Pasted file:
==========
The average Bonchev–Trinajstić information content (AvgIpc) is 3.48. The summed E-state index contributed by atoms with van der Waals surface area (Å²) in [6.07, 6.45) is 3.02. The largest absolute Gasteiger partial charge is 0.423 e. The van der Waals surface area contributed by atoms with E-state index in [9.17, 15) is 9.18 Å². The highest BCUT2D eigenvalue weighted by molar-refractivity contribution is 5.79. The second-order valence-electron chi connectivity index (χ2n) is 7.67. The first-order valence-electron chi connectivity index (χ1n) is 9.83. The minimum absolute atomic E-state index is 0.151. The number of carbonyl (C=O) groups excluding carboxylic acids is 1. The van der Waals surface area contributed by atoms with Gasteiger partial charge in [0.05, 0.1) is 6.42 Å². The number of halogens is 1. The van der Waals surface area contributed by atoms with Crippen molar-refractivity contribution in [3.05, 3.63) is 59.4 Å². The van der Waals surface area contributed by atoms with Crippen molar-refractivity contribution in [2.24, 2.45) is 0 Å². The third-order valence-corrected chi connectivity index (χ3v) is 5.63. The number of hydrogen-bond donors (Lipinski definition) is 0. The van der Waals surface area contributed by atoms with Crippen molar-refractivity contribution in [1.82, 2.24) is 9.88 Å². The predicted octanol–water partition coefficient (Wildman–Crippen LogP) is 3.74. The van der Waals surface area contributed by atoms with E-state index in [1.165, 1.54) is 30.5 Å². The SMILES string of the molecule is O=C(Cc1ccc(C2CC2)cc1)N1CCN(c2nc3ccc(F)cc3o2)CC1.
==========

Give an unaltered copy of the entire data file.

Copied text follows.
The average Bonchev–Trinajstić information content (AvgIpc) is 3.48. The summed E-state index contributed by atoms with van der Waals surface area (Å²) in [6.07, 6.45) is 3.02. The largest absolute Gasteiger partial charge is 0.423 e. The van der Waals surface area contributed by atoms with E-state index in [9.17, 15) is 9.18 Å². The highest BCUT2D eigenvalue weighted by molar-refractivity contribution is 5.79. The second-order valence-electron chi connectivity index (χ2n) is 7.67. The first-order valence-electron chi connectivity index (χ1n) is 9.83. The minimum absolute atomic E-state index is 0.151. The number of carbonyl (C=O) groups excluding carboxylic acids is 1. The van der Waals surface area contributed by atoms with Gasteiger partial charge in [0.05, 0.1) is 6.42 Å². The number of halogens is 1. The van der Waals surface area contributed by atoms with Crippen molar-refractivity contribution in [3.05, 3.63) is 59.4 Å². The van der Waals surface area contributed by atoms with Crippen molar-refractivity contribution in [2.24, 2.45) is 0 Å². The third-order valence-corrected chi connectivity index (χ3v) is 5.63. The number of hydrogen-bond donors (Lipinski definition) is 0. The van der Waals surface area contributed by atoms with Crippen molar-refractivity contribution in [1.82, 2.24) is 9.88 Å². The predicted octanol–water partition coefficient (Wildman–Crippen LogP) is 3.74. The van der Waals surface area contributed by atoms with E-state index in [1.165, 1.54) is 30.5 Å². The SMILES string of the molecule is O=C(Cc1ccc(C2CC2)cc1)N1CCN(c2nc3ccc(F)cc3o2)CC1.